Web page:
One of the benefits of my insomnia is that I dream colossal epic dreams that I remember quite vividly upon waking up no less than three times per night usually over a 6-to-7 hour rest, if you can call it that. Tossing and turning to settle; craving water; trying to find zen after crazy adrenaline triggered by copious amounts of asthma meds; dozing in and out; waking up to use the potty; tucking in the sheets; feeling hot; feeling cold; stretching; uber focusing on every creak, snore, breath that torments my ears as signs that others are at rest while my non-stop mind is not; pep talking to psyche myself up for some shut eye; making mental lists; worrying; fluffing pillows; pacing; refilling my water glass; anticipating the drill-like sound of the alarm (which I always beat by waking up before its shock-to-the-system buzz). This pretty much sums up my daily sleep situation for my whole entire existence. About once every month or two, I will crash and burn, sleeping hard and unscathed until like 10:30 in the morning. Then I wake up startled, heart racing, wondering what in the hell just happened.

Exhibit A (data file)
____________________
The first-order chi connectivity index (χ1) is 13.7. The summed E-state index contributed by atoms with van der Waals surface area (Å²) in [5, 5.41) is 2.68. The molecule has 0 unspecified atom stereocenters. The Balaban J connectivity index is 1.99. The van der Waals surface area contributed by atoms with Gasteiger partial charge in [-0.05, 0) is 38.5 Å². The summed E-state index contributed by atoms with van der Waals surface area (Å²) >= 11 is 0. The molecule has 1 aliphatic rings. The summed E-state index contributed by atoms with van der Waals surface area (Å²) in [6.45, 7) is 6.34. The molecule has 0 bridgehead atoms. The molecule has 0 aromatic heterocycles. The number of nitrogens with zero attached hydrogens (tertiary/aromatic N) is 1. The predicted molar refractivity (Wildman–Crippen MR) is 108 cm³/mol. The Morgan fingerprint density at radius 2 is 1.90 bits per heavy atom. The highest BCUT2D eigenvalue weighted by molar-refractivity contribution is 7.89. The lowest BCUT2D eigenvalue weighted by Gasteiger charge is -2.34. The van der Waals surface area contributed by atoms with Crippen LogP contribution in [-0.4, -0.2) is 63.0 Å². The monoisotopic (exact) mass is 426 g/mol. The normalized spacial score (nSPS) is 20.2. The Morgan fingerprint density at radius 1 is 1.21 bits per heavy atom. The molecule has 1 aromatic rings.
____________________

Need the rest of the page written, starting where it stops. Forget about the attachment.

My dreams stay with me for very long periods of time. I feel like this is a blessing because so many people forget their dreams instantly. I have dreamt of my deceased grandmothers; I knew I was having a baby boy without a doubt because of my dreams; I dream of people I haven't seen in ages and then that day I see them; I dream multi-chaptered dreams of my friends and family. And I remember so much. Plot lines. Character development. Dialogue. Costumes. Sets. The twists and turns. So many details. It's a bit trippy. But I accept this as my sleep reality: Little sleep and a whole lot to think about.